* The syntax is easy enough to use by people that don't know how to program, many people are used to it, and at the same time it's well documented. 
 * The table format is much easier to use, and it's usable by dllud. 
 * The main functionality, including the preview work completely without JavaScript, which leads to an increase of edits quality    by people that don't run JavaScript from remote websites. 
 * Other projects like Libreplanet, and Parabola uses mediawiki, so we can probably reuse things across different wikis. 
 * Can be used offline thanks to projects like Kiwix 
 * Can be more easily backuped by external projects like the archive team 
 * We can probably reuse many templates from other wikis with compatible licensing, and some Replicant contributors like GNUtoo already know a bit the template language.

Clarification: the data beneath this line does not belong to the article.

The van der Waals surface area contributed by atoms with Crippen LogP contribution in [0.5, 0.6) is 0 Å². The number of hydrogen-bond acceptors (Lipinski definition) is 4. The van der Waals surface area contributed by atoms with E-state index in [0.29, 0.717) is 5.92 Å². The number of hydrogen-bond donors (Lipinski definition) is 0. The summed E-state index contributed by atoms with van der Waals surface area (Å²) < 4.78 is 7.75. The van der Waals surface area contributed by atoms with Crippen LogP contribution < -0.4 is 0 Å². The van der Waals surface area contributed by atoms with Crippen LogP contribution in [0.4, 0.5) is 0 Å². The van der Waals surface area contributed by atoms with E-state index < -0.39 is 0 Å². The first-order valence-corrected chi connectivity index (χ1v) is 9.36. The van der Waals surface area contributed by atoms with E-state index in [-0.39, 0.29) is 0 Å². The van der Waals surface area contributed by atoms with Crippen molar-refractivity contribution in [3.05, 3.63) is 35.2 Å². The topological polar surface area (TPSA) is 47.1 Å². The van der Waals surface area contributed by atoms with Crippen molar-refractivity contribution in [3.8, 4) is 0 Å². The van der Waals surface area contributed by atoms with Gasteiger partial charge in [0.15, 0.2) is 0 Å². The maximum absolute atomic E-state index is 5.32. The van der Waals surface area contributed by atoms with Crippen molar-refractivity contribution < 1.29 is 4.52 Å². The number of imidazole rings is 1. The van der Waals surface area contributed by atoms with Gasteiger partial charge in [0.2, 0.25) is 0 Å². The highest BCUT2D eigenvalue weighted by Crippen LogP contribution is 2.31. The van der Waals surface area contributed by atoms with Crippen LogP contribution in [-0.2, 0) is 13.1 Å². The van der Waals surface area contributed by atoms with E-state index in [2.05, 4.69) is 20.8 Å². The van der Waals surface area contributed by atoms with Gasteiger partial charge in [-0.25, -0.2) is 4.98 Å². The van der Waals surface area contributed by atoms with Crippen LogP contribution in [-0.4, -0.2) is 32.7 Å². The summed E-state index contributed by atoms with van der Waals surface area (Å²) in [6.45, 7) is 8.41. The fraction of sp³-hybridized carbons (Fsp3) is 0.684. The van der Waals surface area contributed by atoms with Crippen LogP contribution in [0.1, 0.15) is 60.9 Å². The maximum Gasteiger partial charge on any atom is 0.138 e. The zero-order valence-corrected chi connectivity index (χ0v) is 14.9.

* There are probably many more tools compatible with mediawiki than the Redmine wiki. 

 Issues: 
 * We need to migrate, if possible in a way that preserves history 
 * We loose the integration with redmine #<bug number> will have to 

 h2. Decision 

 At several conferences, including the Replicant conference in Paris in Summer 2019, and the FOSDEM, people were in favor of migrating to Mediawiki and didn't have objections to it. 

 h2. Migration 

 The Replicant Project's "Redmine":https://redmine.org "wiki":https://redmine.replicant.us/projects/replicant-infrastructure/wiki Redmine's wiki uses "Textile":/help/en/wiki_syntax_detailed_textile.html markup language, Textile markup, while MediaWiki uses the "Wikitext":https://www.mediawiki.org/wiki/Wikitext Markdown markup language.